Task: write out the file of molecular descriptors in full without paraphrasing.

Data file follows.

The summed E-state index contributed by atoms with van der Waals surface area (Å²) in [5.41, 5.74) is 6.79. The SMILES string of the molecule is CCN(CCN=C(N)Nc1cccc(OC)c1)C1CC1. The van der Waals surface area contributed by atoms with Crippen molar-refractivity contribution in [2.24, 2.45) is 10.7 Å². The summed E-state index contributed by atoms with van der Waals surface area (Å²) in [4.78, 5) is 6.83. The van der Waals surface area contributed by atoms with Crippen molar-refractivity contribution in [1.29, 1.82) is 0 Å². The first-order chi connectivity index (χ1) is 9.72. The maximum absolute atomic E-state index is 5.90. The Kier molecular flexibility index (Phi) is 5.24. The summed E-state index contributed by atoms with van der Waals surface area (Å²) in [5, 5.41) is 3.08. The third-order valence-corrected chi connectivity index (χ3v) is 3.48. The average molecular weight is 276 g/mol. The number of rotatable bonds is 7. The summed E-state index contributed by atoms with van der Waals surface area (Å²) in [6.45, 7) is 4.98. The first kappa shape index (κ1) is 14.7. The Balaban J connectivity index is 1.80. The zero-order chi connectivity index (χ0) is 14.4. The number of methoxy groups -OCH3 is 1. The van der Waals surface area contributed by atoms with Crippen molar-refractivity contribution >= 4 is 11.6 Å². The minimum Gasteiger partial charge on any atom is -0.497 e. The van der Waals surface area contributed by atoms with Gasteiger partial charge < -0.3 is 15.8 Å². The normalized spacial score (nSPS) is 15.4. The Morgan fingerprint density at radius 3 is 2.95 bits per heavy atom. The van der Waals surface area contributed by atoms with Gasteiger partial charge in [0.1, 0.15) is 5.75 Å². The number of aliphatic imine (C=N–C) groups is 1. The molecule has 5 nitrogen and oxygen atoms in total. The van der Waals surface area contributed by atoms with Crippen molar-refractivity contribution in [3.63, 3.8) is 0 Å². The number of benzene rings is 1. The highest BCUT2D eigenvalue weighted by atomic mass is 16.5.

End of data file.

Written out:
The summed E-state index contributed by atoms with van der Waals surface area (Å²) in [5.41, 5.74) is 6.79. The SMILES string of the molecule is CCN(CCN=C(N)Nc1cccc(OC)c1)C1CC1. The van der Waals surface area contributed by atoms with Crippen molar-refractivity contribution in [2.24, 2.45) is 10.7 Å². The summed E-state index contributed by atoms with van der Waals surface area (Å²) in [4.78, 5) is 6.83. The van der Waals surface area contributed by atoms with Crippen molar-refractivity contribution in [1.29, 1.82) is 0 Å². The first-order chi connectivity index (χ1) is 9.72. The maximum absolute atomic E-state index is 5.90. The Kier molecular flexibility index (Phi) is 5.24. The summed E-state index contributed by atoms with van der Waals surface area (Å²) in [5, 5.41) is 3.08. The third-order valence-corrected chi connectivity index (χ3v) is 3.48. The average molecular weight is 276 g/mol. The number of rotatable bonds is 7. The summed E-state index contributed by atoms with van der Waals surface area (Å²) in [6.45, 7) is 4.98. The first kappa shape index (κ1) is 14.7. The Balaban J connectivity index is 1.80. The zero-order chi connectivity index (χ0) is 14.4. The number of methoxy groups -OCH3 is 1. The van der Waals surface area contributed by atoms with Crippen molar-refractivity contribution >= 4 is 11.6 Å². The minimum Gasteiger partial charge on any atom is -0.497 e. The van der Waals surface area contributed by atoms with Gasteiger partial charge < -0.3 is 15.8 Å². The normalized spacial score (nSPS) is 15.4. The Morgan fingerprint density at radius 3 is 2.95 bits per heavy atom. The van der Waals surface area contributed by atoms with Gasteiger partial charge in [0.1, 0.15) is 5.75 Å². The number of aliphatic imine (C=N–C) groups is 1. The molecule has 5 nitrogen and oxygen atoms in total. The van der Waals surface area contributed by atoms with Crippen molar-refractivity contribution in [3.63, 3.8) is 0 Å². The number of benzene rings is 1. The highest BCUT2D eigenvalue weighted by atomic mass is 16.5.